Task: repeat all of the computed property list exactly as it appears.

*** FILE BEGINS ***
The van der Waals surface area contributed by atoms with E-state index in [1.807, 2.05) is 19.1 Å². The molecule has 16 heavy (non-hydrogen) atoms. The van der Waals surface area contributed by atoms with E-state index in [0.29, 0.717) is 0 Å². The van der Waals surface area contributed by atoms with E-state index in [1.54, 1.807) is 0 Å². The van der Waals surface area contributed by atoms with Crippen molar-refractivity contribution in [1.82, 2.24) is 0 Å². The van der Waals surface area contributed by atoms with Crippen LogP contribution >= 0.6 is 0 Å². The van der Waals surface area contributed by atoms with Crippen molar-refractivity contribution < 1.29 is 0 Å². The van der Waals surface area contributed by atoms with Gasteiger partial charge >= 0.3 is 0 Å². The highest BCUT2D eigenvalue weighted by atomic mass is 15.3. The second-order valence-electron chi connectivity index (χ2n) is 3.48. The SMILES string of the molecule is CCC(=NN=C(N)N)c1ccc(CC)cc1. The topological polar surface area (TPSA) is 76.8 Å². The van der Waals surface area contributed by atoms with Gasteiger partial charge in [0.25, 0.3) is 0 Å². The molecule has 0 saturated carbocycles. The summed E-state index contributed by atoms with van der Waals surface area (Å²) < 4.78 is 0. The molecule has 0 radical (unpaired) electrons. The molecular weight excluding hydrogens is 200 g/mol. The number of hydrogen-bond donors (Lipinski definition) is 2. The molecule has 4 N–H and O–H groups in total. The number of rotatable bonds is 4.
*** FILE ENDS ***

The van der Waals surface area contributed by atoms with E-state index in [1.807, 2.05) is 19.1 Å². The molecule has 16 heavy (non-hydrogen) atoms. The van der Waals surface area contributed by atoms with E-state index in [0.29, 0.717) is 0 Å². The van der Waals surface area contributed by atoms with E-state index in [1.54, 1.807) is 0 Å². The van der Waals surface area contributed by atoms with Crippen molar-refractivity contribution in [1.82, 2.24) is 0 Å². The van der Waals surface area contributed by atoms with Crippen LogP contribution >= 0.6 is 0 Å². The van der Waals surface area contributed by atoms with Crippen molar-refractivity contribution < 1.29 is 0 Å². The van der Waals surface area contributed by atoms with Gasteiger partial charge >= 0.3 is 0 Å². The highest BCUT2D eigenvalue weighted by atomic mass is 15.3. The second-order valence-electron chi connectivity index (χ2n) is 3.48. The SMILES string of the molecule is CCC(=NN=C(N)N)c1ccc(CC)cc1. The topological polar surface area (TPSA) is 76.8 Å². The van der Waals surface area contributed by atoms with Gasteiger partial charge in [0.25, 0.3) is 0 Å². The molecule has 0 saturated carbocycles. The summed E-state index contributed by atoms with van der Waals surface area (Å²) < 4.78 is 0. The molecule has 0 radical (unpaired) electrons. The molecular weight excluding hydrogens is 200 g/mol. The number of hydrogen-bond donors (Lipinski definition) is 2. The molecule has 4 N–H and O–H groups in total. The number of rotatable bonds is 4.